An exceptional fortification structure surrounding the ancient city of Vergina, located in northern Greece, was recently discovered by archaeologists from the Aristotle University of Thessaloniki.
According to the university's announcement, cited by the www.ana-mpa.gr website, the architectural elements of the enclosure indicate that it dates back to the reign of Cassander, in the early third century BC, a period when Macedonia was plagued by major turmoil, including civil wars and attacks from the outside.
The finding, according to the publication, is of remarkable importance because the wall is preserved in perfect condition.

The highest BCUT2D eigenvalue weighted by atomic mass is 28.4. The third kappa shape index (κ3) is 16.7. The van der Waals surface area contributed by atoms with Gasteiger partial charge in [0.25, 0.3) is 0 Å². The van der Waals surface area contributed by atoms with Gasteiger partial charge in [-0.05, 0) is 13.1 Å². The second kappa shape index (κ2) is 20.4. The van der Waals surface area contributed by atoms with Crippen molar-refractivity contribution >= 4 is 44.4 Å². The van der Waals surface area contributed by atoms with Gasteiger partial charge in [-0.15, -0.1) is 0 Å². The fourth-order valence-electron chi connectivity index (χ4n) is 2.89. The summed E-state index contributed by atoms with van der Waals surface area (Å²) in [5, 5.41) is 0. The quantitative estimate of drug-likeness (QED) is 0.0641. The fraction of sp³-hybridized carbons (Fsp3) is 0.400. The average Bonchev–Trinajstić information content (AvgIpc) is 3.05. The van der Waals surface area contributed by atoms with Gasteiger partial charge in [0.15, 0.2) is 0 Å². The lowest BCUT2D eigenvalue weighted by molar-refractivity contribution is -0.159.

In addition to the structure, the university's archaeological team also discovered a large number of artefacts, charred seeds and food, dating to the second and first centuries BC.
Vergina is a small town in northern Greece, located in the prefecture of Imathia, Central Macedonia. The town became internationally famous in 1977, when Greek archaeologist Manolis Andronikos unearthed what he claimed was the burial site of the kings of Macedon, including the tomb of Philip II, father of Alexander the Great. The finds established the site as the ancient Aigai, which was once the royal capital of ancient Macedon, ruled by the Argead dynasty from about 650 BC onwards.
Originally Posted @ Archaeology News
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